A need, or essential expense, is something important that you can’t get by without during the semester — for example, housing, groceries, and transportation to class. Wants are things you could go without, even if they make you happy or enrich your college experience. Clothes, restaurant meals, entertainment, hobbies, and club memberships are enjoyable, but they are expenses that you may need to reduce or cut if you have any budget gaps. Your future self will thank you.

5. Create a budget that works for you

When you know your income and expenses, you’ve set your spending priorities, and you’ve determined needs versus wants, you have the information you need to create your personalized college budget. This clear, accurate breakdown of how your money should be coming in and going out during the semester will give you better control over your spending. Plus, it lets you create a plan to build your savings — which will help you develop a financial cushion for any unexpected expenses.

Tracking your performance against your budget weekly and monthly will help you stay on course so you can reach your financial goals. Refer to your budget often and make adjustments as needed. All semester long, managing your money is much easier when you’re working with a strong budget — one that can help you determine where you might need to cut costs. For example, transportation can be adjusted. College students spend an average of $2,806 on transportation over four years at college,2 but many students minimize these expenses by walking or biking as much as they can.

6. Track your expenses and revisit your budget

Once you’ve got your budget, you can build good personal financial habits by regularly reviewing your spending to make sure it stays aligned to that budget. Start by keeping track of your daily and weekly expenses to get a handle on what you’re spending and where you’re spending it, then use that information to help refine and execute your plan.

Simply put, budgeting is projecting (and controlling) how much you’ll spend. If you’re a Wells Fargo customer, using Budget Watch could help you automate the process of tracking your spending and setting up budget goals. And Wells Fargo My Money Map can be a helpful way to start mapping and categorizing your spending. Another helpful tip is to run all your spending through a debit card so you can monitor it more easily and know whether you’re on or off track in real time.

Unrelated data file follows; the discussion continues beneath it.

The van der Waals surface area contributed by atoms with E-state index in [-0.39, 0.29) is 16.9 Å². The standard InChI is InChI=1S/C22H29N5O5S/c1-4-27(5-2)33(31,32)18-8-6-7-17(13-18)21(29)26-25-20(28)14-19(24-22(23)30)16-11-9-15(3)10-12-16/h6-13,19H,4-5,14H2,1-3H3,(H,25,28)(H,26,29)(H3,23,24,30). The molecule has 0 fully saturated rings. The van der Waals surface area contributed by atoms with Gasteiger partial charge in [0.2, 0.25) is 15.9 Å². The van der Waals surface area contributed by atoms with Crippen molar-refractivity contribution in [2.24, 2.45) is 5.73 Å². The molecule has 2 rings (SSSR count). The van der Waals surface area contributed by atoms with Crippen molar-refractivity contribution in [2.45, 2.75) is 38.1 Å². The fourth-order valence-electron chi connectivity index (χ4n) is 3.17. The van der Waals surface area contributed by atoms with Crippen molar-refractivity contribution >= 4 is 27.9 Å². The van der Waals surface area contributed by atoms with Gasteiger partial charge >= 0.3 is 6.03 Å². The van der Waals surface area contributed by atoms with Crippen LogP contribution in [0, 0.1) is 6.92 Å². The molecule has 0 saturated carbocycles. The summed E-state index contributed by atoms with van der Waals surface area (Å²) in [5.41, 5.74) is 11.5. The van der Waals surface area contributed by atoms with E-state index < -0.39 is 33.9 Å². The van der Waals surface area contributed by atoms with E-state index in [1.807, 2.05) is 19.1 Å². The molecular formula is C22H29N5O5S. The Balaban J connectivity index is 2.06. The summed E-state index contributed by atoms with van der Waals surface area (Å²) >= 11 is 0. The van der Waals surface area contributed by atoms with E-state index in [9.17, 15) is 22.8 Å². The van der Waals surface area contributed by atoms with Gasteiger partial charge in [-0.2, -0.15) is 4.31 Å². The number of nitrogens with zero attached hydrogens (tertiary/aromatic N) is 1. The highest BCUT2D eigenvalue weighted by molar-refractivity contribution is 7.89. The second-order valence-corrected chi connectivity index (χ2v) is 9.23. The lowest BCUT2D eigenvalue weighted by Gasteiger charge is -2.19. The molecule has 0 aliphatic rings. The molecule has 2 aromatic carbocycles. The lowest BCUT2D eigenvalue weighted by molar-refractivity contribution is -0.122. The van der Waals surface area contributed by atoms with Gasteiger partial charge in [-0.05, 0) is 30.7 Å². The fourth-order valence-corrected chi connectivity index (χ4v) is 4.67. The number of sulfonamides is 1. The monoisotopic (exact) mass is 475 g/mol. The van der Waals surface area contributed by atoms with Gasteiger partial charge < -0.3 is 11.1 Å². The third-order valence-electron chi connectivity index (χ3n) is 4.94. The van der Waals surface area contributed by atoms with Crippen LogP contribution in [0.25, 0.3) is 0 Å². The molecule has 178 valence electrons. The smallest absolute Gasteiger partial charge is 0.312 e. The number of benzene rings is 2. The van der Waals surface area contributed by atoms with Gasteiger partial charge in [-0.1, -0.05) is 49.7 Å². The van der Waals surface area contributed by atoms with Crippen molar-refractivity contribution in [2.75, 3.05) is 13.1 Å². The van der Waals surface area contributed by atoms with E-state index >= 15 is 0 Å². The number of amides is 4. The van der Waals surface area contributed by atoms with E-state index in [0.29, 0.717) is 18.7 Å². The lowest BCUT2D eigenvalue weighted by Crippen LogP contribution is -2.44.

7. Stick to your plan, using guardrails to prevent overspending

Income, expenses, and budgets can change often while you’re at college. With that in mind, you’ll want to make a habit of reviewing your budget regularly. It’s helpful to review it at the end of each week until you’re comfortable that it’s working for you, at which point you could consider doing fewer reviews — but still, at least once per month is a good idea.

As part of this review, be sure to look at the details of your bank account. Keep a watchful eye on it not only to get a sense of your cash flow but also to protect yourself against any suspicious or fraudulent activity. Wells Fargo Account Alerts4 are an excellent tool to help you stay on top of your account activity. Plus, you can use Control Tower® to get an overview of all your recurring payments and cut unnecessary costs.

You can also automate certain things to make sure you’re paying the expenses that you’ve budgeted for. A couple of examples of automated money tools are Bill Pay, which can connect to your checking account, and automated transfer to savings.

If you’re still having trouble keeping your spending on plan, consider ways to challenge yourself. One way you could help make your budgeting fun is to partake in a no-spend challenge, even if it’s just for a day. Like one of our writers, you might decide you like the challenge so much that you extend it for a month!

 

  1. “Coronavirus could push back-to-school spending to record level as uncertain families gear up for at-home learning,” National Retail Federation, July 15, 2020
  2. “College Student Spending Statistics and Facts — 2020,” Admissionsly.com, June 12, 2020
  3. “How America Pays for College 2020,” Sallie Mae, 2020
  4. Sign-up may be required. Availability may be affected by your mobile carrier’s coverage area. Your mobile carrier’s message and data rates may apply.

Learn how real college students create their budgets in three steps.

Want to read more about building a spending plan in school?